In our area, there may several native species of Lythrum: Lythrum alatum (winged loosestrife), L. lineare and a close relative, Decodon verticillatas (swamp loosestrife or waterwillow). All were tested and rejected by the insects in the field (although some were nibbled at in the no-choice caged test.) (Blossey, 1994) 

Can the beetles evolve, or change their preferences? 
According to David Ragsdale, Professor of Entomology,University of Minnesota insects are "wired differently than a long-lived animal like a mammal or bird; in the latter, it is an adaptive advantage to broaden one's food source in case the principal food is scarce or not available." In the case of insects, whose reproductive lives might be measured in hours (such as mayflies) or at most a few weeks (like Galerucella), it is an adaptive advantage to narrowly select a host rather than spending time feeding on a wide variety of hosts -- indeed, the more hosts, the more exposed they are to predation and success of eggs deposited on unsuitable hosts is limited, effectively eliminating from the gene pool those individuals that engage in this behavior. There is no case where an introduced insect has either exterminated the target weed, or unexpectedly switched hosts to become a serious pest of other plants. (Harris, 1988) Although Bernd Blossey (Director of Biological Control of Non-Indigenous Plant Species Program, Department of Natural Resources, Cornell University) can not categorically exclude the possibility, he states that the probability for such a shift is in the same order of magnitude as the monarch butterfly switching from milkweeds to a different host plant (personal communication)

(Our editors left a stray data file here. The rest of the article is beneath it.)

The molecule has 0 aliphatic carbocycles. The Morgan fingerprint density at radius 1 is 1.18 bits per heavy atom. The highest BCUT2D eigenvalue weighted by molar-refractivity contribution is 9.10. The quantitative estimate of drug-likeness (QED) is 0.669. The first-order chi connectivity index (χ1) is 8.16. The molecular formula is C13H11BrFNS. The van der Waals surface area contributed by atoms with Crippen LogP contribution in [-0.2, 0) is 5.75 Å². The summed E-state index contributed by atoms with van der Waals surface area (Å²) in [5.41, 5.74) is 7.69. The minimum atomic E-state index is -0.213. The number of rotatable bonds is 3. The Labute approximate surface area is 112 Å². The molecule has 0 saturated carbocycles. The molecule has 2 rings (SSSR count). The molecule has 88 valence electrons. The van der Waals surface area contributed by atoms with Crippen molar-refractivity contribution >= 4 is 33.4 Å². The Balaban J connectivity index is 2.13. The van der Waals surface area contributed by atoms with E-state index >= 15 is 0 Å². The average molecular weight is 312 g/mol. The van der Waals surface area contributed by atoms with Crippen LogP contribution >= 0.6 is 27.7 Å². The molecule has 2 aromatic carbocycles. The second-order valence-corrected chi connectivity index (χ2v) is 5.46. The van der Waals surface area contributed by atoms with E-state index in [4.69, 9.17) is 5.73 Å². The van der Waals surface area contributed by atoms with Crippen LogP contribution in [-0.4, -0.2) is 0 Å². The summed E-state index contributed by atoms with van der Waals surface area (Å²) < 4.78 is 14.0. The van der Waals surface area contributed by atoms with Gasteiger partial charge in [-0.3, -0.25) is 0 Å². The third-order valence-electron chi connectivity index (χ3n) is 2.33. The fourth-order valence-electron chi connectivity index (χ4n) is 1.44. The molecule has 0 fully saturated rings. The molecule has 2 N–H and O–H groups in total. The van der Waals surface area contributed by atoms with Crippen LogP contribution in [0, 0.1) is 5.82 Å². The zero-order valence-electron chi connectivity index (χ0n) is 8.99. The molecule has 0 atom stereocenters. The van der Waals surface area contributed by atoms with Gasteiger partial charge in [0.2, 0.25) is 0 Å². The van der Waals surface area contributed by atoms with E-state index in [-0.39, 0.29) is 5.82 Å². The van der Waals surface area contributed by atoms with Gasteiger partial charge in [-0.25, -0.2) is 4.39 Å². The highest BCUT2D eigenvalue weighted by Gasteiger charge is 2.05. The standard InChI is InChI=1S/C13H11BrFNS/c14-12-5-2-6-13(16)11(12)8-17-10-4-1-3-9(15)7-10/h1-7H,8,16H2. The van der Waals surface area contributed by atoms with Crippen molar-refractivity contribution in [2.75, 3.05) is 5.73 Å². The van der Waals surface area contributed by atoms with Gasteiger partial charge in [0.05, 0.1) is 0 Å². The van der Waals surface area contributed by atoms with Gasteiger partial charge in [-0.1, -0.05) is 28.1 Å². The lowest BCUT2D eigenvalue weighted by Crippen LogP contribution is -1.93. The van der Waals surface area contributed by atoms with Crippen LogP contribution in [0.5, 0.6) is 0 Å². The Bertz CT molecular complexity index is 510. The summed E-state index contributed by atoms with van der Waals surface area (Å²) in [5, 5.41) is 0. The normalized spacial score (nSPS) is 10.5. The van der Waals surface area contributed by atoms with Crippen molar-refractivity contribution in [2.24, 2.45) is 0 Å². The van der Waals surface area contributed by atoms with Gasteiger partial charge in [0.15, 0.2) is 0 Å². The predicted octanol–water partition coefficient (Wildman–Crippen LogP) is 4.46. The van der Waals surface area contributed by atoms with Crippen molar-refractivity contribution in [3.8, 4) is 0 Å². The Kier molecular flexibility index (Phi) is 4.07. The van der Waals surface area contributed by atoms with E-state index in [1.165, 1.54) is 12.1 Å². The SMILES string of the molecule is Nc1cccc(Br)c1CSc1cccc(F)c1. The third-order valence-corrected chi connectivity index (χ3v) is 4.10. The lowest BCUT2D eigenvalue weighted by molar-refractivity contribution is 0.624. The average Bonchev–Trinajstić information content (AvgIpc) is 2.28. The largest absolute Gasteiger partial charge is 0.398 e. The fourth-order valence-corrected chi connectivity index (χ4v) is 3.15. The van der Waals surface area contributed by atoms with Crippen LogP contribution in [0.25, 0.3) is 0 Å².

What happens after beetles are released?